The question remains whether coca really has physiological benefits. The research is mixed. Some studies, citing the uses of coca throughout history, claim that there are significant benefits to chewing coca leaves. They recount improved energy efficiency during exercise, boosted energy levels—similar to the effect of caffeine in coffee—and decreased thirst and appetite.

However, other researchers suggest that the effects of coca leaves are mostly psychological, similar to a placebo effect (using a fake treatment, or placebo, in a group of people to compare the effects with people using a real treatment). In some cases, the group taking the placebo will also see improvement in their condition.

Even if coca leaves do prevent altitude sickness symptoms, the candies we munched on did not contain enough coca to help much. But perhaps they were enough to create some sort of placebo effect in our group, as no one was sick, just a little out of breath. Nevertheless, we enjoyed the town, the candy and a snowball fight near a very old church. Who knew that a small town at high altitude could be so much fun? Most likely, the locals and generations of indigenous people, who also know of the power of coca.

Andrew KramerAndrew Kramer is an exercise physiology major at the University of Dayton. Anne R. Crecelius, PhD, is an assistant professor in the Health and Sport Science Department at the University of Dayton. They spent four weeks in Chile as part of a study abroad program in partnership with the Universidad de los Andes, studying nutrition, sports and research in the context of the Chilean culture. This is the second in a three-part series that spies physiology in this dynamic South American country. Read part one.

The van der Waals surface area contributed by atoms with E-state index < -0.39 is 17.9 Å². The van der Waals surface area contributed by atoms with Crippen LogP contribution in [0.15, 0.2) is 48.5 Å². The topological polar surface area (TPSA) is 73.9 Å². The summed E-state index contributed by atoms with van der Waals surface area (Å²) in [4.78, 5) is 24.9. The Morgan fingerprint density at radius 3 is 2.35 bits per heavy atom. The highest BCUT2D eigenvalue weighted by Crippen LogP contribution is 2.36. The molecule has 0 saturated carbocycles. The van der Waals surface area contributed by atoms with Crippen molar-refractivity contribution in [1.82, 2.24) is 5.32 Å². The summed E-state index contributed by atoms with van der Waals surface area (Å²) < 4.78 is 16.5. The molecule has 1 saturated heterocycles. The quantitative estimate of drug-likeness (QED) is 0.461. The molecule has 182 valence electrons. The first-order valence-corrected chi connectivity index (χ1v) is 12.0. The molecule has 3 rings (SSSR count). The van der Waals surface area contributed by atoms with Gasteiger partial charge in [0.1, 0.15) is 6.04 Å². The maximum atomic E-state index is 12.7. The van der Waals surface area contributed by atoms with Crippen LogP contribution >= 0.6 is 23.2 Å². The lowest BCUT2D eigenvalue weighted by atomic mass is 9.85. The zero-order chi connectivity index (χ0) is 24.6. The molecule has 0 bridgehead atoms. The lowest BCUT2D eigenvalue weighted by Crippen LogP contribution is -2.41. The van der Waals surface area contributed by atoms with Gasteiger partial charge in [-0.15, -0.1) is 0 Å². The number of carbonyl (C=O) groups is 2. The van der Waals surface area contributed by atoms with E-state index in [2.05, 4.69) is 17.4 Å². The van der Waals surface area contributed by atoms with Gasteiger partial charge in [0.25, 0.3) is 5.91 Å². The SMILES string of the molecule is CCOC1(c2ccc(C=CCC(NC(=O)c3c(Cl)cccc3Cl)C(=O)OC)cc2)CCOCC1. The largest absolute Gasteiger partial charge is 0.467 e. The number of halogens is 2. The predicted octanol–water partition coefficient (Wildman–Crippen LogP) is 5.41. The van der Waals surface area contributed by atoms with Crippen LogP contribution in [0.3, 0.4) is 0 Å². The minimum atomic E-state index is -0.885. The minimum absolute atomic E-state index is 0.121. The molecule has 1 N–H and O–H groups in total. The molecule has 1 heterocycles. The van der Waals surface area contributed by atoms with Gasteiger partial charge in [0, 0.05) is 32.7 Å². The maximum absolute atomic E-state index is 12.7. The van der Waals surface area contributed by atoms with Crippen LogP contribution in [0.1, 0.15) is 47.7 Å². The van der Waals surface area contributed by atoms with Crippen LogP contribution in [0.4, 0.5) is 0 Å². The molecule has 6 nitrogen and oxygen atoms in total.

Can Exercising in Low-Oxygen Conditions Help Breast Cancer Survivors?

Supporting each other in the race against breast cancer

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Physical activity has been linked to a lower risk of developing several types of cancer, including breast cancer. Walking a few hours a week may even decrease the risk of a breast cancer recurrence as well as dying from the disease. The American Cancer Society currently recommends that people recovering from cancer should exercise at least 150 minutes per week.

But people with breast cancer often face a number of challenges to establishing a regular exercise program. Chemotherapy and radiation can affect heart and lung function, and about 60 percent of breast cancer survivors have reduced strength in their legs as a result of a loss of muscle mass. In addition, more than 80 percent of women gain weight after a diagnosis of breast cancer. These factors, along with fatigue from treatment, can prevent breast cancer survivors from being as active as they want to be.

Knowing that exercise is beneficial for people with breast cancer but that they face challenges, researchers at the University of Alabama at Birmingham (UAB) are looking at new ways to improve breast cancer survivors’ response to exercise. Their study compares the effects of exercising under low-oxygen conditions—similar to that seen at an altitude of 7,000 feet—with exercising in normal oxygen conditions at sea level.

Elite athletes sometimes train in mountainous areas—between 5,000 and 8,000 feet above sea level—to improve their performance. The air at high altitudes is thinner and contains less oxygen. Lower oxygen levels help boost the number of red blood cells that carry oxygen around your body. Exercising at high altitudes also lets you train harder without the added stress on your joints and muscles that occur at sea level.

While it is impractical to take cancer survivors to the mountains, UAB researchers are trying to bring the mountains to the patients During exercise sessions, participants wear a mask that is connected to a machine that controls the amount of oxygen they breathe in. This mimics the low-oxygen levels of a high-altitude workout.